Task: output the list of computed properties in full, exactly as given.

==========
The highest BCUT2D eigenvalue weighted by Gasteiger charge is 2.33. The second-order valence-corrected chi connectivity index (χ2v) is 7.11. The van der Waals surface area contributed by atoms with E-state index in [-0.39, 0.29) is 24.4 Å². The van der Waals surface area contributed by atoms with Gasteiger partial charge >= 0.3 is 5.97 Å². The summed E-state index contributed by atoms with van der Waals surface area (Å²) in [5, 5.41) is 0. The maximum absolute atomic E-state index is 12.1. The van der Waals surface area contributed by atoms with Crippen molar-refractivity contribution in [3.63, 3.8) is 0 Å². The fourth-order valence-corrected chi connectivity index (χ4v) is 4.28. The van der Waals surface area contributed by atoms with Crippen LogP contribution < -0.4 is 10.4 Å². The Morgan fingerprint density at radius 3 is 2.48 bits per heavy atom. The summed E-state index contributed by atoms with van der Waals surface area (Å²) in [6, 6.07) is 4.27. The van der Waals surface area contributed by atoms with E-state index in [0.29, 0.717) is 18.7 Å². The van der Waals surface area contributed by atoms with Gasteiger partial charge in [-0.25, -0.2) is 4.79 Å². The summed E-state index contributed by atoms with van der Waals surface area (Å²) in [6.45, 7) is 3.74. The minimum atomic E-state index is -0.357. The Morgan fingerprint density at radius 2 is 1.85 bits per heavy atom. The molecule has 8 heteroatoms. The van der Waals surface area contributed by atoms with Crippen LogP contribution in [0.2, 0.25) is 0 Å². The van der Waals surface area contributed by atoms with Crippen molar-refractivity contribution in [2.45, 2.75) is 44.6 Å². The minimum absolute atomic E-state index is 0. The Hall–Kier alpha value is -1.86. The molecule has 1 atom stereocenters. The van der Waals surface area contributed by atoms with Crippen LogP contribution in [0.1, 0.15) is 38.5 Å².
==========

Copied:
The highest BCUT2D eigenvalue weighted by Gasteiger charge is 2.33. The second-order valence-corrected chi connectivity index (χ2v) is 7.11. The van der Waals surface area contributed by atoms with E-state index in [-0.39, 0.29) is 24.4 Å². The van der Waals surface area contributed by atoms with Gasteiger partial charge >= 0.3 is 5.97 Å². The summed E-state index contributed by atoms with van der Waals surface area (Å²) in [5, 5.41) is 0. The maximum absolute atomic E-state index is 12.1. The van der Waals surface area contributed by atoms with Crippen molar-refractivity contribution in [3.63, 3.8) is 0 Å². The fourth-order valence-corrected chi connectivity index (χ4v) is 4.28. The van der Waals surface area contributed by atoms with Crippen LogP contribution < -0.4 is 10.4 Å². The Morgan fingerprint density at radius 3 is 2.48 bits per heavy atom. The summed E-state index contributed by atoms with van der Waals surface area (Å²) in [6, 6.07) is 4.27. The van der Waals surface area contributed by atoms with E-state index in [0.29, 0.717) is 18.7 Å². The van der Waals surface area contributed by atoms with Gasteiger partial charge in [-0.25, -0.2) is 4.79 Å². The summed E-state index contributed by atoms with van der Waals surface area (Å²) in [6.45, 7) is 3.74. The minimum atomic E-state index is -0.357. The Morgan fingerprint density at radius 2 is 1.85 bits per heavy atom. The molecule has 8 heteroatoms. The van der Waals surface area contributed by atoms with Crippen LogP contribution in [0.2, 0.25) is 0 Å². The van der Waals surface area contributed by atoms with Crippen molar-refractivity contribution in [2.45, 2.75) is 44.6 Å². The minimum absolute atomic E-state index is 0. The Hall–Kier alpha value is -1.86. The molecule has 1 atom stereocenters. The van der Waals surface area contributed by atoms with Crippen LogP contribution in [0.1, 0.15) is 38.5 Å².